Before this week, I didn’t realize that Sister Mary’s Irish Soda Bread is not Irish, it’s Irish-American. I adore the rich and raisin-filled bread, and I’ve usually made it (or a close approximation) each year as St. Patrick’s Day rolls around.
I do fondly remember eating earthy, unsweetened brown bread when my family traveled to Ireland about 15 years ago. We called it “brown bread” and let it go at that. I had no idea that the thick hand-cut slices I devoured in every pub, restaurant, and B&B we visited is, in fact, the 4-ingredient traditional Irish soda bread.
My newfound understanding is courtesy of Steve Webb and his delightful American Food Roots essay on making traditional soda bread. Since reading his essay a few days ago, I’ve found lots of recipes and references for the traditional type, and from now on, I won’t mistake the Irish-American version for traditional Irish soda bread.
While they are wholly different in texture and taste, both types are easy to make and quick to bake, with no yeast, rising, or prolonged kneading required in either case. When I raise a glass of Guinness Stout or Harp Lager this weekend on St. Patty’s Day, I’ll toast them both – Viva La Difference!
I’ve already given you my husband’s family recipe for Irish-American soda bread. Here is my take on the traditional Irish version.
Because it has only 4 ingredients (whole wheat or white flour, baking soda, salt, and buttermilk), there are limited variations on the traditional Irish soda bread. I used King Arthur “white whole wheat” as a compromise between whole wheat, which I find too heavy, and white flour, which seemed like a cop-out to me. The result was quite pleasant, wheaty but not overwhelmingly so.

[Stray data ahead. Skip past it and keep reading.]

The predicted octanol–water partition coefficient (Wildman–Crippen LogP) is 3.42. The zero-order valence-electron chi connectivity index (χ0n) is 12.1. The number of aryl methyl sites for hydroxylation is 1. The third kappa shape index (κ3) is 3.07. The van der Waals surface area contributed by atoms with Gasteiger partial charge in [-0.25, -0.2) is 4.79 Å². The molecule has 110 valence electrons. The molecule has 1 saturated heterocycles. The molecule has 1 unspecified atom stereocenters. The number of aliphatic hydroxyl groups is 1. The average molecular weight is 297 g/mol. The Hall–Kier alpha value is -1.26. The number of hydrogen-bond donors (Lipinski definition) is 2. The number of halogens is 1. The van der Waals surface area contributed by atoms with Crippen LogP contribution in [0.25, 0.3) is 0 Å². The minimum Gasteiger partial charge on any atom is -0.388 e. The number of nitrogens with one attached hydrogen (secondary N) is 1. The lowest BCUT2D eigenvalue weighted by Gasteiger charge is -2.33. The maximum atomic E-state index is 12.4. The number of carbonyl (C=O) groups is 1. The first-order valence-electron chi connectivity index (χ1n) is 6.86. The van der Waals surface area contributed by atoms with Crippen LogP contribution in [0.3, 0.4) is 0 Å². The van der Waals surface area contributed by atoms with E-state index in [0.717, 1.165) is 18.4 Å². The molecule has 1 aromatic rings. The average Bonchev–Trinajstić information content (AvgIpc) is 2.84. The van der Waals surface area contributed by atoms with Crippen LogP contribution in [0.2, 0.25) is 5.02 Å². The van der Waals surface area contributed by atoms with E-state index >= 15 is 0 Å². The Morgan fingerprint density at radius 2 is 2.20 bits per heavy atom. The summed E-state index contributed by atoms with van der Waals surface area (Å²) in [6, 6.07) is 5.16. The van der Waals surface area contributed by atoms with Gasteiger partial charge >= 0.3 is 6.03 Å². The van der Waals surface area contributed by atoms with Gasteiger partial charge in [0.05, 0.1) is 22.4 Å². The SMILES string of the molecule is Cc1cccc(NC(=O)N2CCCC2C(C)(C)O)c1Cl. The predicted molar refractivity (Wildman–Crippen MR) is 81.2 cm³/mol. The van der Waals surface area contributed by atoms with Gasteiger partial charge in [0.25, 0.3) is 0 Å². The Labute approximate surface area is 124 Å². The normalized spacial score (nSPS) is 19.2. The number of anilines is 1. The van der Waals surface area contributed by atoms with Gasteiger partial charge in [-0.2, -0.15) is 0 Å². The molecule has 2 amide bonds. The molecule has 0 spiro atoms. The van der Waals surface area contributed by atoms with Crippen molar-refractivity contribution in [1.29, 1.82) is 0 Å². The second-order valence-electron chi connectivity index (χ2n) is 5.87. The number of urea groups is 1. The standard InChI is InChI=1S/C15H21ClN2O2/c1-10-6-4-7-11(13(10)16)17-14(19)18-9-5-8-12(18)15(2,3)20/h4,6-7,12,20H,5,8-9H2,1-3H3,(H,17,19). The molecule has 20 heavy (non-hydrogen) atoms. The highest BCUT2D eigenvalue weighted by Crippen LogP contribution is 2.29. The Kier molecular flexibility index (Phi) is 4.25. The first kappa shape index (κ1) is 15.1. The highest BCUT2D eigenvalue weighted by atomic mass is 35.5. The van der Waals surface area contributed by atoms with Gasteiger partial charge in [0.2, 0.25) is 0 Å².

Traditional Irish Soda Bread – 2 small loaves or 1 large loaf
- 3½ cups white whole wheat flour
- ¾ teaspoon table salt
- 1 teaspoon baking soda
- 1¼ cup (10 ounces) of buttermilk
- Baking sheet
- Medium-large mixing bowl
- Wire whisk
- Sharp knife
- Measuring cups
- Measuring spoons
- Dinner knife (for leveling off dry ingredients)
- Sharp knife (for cutting cross in bread before baking)
- Pastry mat (optional)
- Large fork for mixing (not pictured & optional)
- Preheat oven to 425 degrees.
- Whisk together the flour, salt, and baking soda until well combined. Remember to level off the dry ingredients.
- Make a well in the center of the dry ingredients and pour in the buttermilk.
- Mix just until the ingredients are mostly combined. I used the whisk at the beginning, then my floured hands. You might want to use a large fork.
- Dump the mixture onto the pastry mat dusted with flour and knead for the shortest time possible (30-60 seconds), just until it holds together in a rustic (not smooth) ball. For 2 loaves, cut the dough ball in half. Cut a deep cross into the loaf/loaves and gently place on a floured baking sheet.
- Bake for 35-40 minutes, and perhaps longer for a single loaf. The bread is done when it sounds hollow if you turn it over and tap it on the bottom.
- Cool on a wire rack. According to one recipe I found, Peter’s Mum’s Soda Bread, if you prefer a softer crust, instead immediately wrap the loaf/loaves in a clean dish towel.
Whichever soda bread recipe you choose, happy eating. If you’re into more bubble-bursting, check out this National Geographic article that debunks various myths associated with St. Patrick, Ireland’s patron saint. I’ll give you a preview – a quote from an American classics professor: “St. Patrick’s Day was basically invented in America by Irish-Americans.”